There will be a lot of work for the Oregon State defensive backs on Saturday.

There will be a lot of work for the Oregon State defensive backs on Saturday.

The Beavers are headed to Washington State and the Cougars throw the ball a lot out of their spread offense.

WSU quarterback Connor Halliday threw for 521 yards in a 44-22 win at California and the Cougars average 359.7 yards a game.

Look for OSU defensive coordinator Mark Banker to throw a few formations at the Cougars.

The Beavers have already gone to the nickel and dime formations on defense to slow the spread.

The nickel involves bringing in a fifth defensive back, a nickleback, usually giving up one linebacker and keeping four down linemen. That enables the defense to handle extra receivers while staying stout up front against the run.

The Cougars, however, often use four receivers. The Beavers will probably counter with the dime. That means six defensive backs with three linemen and two linebackers.

The dime allows the defense to pit speed against speed.

"It just allows us to be more versatile in our coverage and more speed on the field to cover those guys," OSU linebackers coach Trent Bray said. "They go four wides a lot and different looks like that, so we match athletes with athletes."

The Beavers are not limited to just covering the extra receivers, however. The idea is to dictate play out of the dime.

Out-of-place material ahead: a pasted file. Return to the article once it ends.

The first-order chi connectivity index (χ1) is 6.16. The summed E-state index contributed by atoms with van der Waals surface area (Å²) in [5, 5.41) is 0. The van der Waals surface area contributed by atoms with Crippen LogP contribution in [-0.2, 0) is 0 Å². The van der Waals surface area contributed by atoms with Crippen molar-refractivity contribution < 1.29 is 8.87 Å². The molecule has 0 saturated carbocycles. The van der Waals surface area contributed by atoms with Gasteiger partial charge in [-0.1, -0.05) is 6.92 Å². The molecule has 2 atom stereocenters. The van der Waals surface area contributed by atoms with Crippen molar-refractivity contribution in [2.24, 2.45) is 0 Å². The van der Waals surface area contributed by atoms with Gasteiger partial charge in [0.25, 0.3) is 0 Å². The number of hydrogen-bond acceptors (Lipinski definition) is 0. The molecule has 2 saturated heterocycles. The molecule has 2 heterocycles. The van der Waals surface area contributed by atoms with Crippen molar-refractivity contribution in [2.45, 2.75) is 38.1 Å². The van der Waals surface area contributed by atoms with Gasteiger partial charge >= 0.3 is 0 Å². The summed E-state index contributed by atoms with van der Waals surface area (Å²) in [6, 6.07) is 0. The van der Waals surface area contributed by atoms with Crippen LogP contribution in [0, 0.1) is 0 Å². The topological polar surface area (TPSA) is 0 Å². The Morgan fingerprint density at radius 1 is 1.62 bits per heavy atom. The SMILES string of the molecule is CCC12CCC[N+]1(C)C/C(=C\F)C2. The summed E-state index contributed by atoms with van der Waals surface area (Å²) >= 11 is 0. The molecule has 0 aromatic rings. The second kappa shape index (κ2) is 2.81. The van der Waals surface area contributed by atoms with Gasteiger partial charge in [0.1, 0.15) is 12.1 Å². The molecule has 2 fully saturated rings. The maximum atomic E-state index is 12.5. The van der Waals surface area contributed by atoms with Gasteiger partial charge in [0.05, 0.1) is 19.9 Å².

That means disguising pass rushers and swarming to the ball carrier on run plays.

"It adds some flexibility to us with the spread formations from the standpoint of who the fourth rusher is, number one, and the variations in coverage," Banker said.

"One of the big things is to have more speed on the field and at the same time to change up who the fourth rusher is, maybe the fifth or not even have the fourth or the fifth. Maybe have only a three-man rush. So it gives us some variables from the standpoint of how many people are attacking the line of scrimmage and how many people are covering."

The Beavers often keep defensive ends Dylan Wynn and Scott Crichton in with those defensive formations for rushing the passer.

Outside linebackers D.J. Alexander and Jabral Johnson stay on the field.

"Mostly our outside 'backers are the guys that play in those things because the speed and athleticism in space," Bray said. "Not so much happens in the middle and the tackle box, it's on the perimeter and down the field. So we need guys that can run and make tackles in space."

Teams such as WSU have several fast receivers and try to take advantage of defenses by bringing them underneath on shallow routes.

In the dime, defensive backs are positioned inside so they can disrupt those routes as well as come up on run plays.

At OSU, that could be the job of safeties Ty Zimmerman and Ryan Murphy.

"So they have to fit the run like linebackers and also they have the pass underneath," OSU secondary coach Rod Perry said. "And they're using those type of guys who have some toughness but they have cover ability and they have more speed to them."